by Ben Varkentine


This is one of those albums that you have to give props to just for trying some new things, while admitting that it fails to satisfy. But it’s also one of those that suffers from an over inflated idea of just how groundbreaking it is.

For all that guitarist/songwriter/founder Gerry Owens wants to push boundaries, Skindive’s self-titled debut is an always interesting but ultimately unsuccessful attempt to integrate funk/rock guitars with drum loops, ambient sounds, samples and industrial noises-and in all honesty, we’ve seen more than a little of that sort of thing in the last 10 years.

cover art



(Palm Pictures)

What Owens has delivered is too strong to thoroughly dismiss, yet too weak to really satisfy my curiosity. The best track, “Tranquilizer” is of interest more for it’s samples and grooves than for any ideas presented. Singer Danielle Harrison is indistinct throughout, as is the rhythm section, and the songs given them by Owens are not enough to help put them over.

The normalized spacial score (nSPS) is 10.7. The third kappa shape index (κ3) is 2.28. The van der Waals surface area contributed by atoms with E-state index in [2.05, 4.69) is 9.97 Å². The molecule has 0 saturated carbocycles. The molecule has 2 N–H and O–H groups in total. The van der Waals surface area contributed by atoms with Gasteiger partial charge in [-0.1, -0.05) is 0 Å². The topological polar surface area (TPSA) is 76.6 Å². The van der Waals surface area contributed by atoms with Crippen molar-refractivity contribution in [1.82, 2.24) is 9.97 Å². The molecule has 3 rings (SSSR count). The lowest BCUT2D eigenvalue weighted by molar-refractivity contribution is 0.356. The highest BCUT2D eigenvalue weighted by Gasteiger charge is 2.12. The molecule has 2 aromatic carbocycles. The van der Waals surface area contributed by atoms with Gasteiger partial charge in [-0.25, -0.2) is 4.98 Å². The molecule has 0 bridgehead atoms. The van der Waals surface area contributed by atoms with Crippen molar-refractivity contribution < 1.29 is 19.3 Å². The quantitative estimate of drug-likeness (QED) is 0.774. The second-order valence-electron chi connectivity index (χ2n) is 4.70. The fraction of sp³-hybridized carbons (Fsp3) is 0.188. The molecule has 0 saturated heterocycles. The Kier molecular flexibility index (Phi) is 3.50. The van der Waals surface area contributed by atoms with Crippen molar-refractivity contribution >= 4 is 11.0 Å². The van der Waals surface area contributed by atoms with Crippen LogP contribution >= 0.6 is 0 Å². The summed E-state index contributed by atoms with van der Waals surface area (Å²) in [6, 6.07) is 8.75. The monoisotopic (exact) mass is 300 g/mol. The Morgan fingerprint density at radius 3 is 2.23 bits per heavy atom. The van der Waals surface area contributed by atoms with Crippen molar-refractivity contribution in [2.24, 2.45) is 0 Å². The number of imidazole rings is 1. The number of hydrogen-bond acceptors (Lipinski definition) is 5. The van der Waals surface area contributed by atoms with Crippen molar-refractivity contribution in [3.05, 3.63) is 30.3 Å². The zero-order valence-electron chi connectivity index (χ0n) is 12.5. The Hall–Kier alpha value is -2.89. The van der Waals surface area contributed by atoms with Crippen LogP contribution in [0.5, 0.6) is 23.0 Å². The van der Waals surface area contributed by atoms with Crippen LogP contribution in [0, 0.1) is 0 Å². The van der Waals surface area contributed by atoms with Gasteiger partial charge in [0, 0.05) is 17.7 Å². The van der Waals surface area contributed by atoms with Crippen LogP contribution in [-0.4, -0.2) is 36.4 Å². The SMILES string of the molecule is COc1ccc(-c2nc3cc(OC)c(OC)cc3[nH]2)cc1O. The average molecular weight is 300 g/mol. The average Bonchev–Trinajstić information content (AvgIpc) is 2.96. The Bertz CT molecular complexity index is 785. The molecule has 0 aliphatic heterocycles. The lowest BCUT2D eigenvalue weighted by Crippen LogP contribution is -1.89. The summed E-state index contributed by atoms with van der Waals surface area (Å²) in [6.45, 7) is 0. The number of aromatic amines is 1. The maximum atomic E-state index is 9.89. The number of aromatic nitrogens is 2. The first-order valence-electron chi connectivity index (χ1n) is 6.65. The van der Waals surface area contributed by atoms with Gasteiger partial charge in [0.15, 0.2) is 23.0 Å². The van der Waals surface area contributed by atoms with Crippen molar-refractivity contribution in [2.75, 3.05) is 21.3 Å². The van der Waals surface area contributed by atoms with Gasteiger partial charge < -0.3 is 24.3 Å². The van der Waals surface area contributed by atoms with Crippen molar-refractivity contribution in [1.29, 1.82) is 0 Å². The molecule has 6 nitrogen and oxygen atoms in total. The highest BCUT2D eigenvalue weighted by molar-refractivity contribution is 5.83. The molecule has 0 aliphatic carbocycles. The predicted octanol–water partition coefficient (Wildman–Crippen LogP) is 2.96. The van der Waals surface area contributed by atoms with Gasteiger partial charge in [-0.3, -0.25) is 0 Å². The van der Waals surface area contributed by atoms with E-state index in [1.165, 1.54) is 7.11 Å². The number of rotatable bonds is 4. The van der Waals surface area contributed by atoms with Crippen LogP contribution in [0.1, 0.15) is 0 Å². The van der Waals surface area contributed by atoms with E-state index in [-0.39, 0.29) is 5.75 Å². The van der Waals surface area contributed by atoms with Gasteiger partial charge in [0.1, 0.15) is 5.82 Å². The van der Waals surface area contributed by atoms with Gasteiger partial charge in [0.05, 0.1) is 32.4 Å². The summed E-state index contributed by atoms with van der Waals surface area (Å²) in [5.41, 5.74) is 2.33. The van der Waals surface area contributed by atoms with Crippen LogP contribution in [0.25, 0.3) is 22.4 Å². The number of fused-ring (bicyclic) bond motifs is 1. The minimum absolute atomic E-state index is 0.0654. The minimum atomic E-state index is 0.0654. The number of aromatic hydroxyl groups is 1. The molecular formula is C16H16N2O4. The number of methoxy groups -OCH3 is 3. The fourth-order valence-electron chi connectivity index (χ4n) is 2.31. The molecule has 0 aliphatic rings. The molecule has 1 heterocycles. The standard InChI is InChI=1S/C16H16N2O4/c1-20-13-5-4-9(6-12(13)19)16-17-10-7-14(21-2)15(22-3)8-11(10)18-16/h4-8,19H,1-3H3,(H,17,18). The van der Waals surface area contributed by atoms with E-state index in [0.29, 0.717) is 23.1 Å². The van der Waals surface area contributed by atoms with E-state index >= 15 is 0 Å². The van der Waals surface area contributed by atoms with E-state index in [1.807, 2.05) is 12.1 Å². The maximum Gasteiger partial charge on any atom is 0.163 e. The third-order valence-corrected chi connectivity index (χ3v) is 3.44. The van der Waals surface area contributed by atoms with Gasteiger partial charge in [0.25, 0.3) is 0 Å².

Skindive fails to reach me with whatever they’re trying to say either lyrically or musically. As though powered by a weak charge, they plow through the 12 songs here with reserved skill, always competent but never inspiring. Owens and the band are clearly not without talent, but perhaps lack some focus. If the production and skill with arrangements (which may well be the work of co-producer Adrian Sherwood) could be used to spotlight better material in the future, it could be truly gratifying. Even at it’s worst, this album is polished. It’s just that it’s a polished collection of “alt-rock” cliches with seemingly nothing to add and no voice to reveal. Owens has said that he wants his songs to be open to interpretation, and that’s fine. Unfortunately, what he has achieved from my point of view is songs that reveal nothing of himself and take the listener nowhere-it’s hard to interpret a blank slate. I would have preferred, if not something truly groundbreaking (because how often does that happen, really)? Then at least some more imaginative chord progressions than on such songs as “No More Good Guys”.

For now, suffice it to say that Skindive are not going to be the next big thing.

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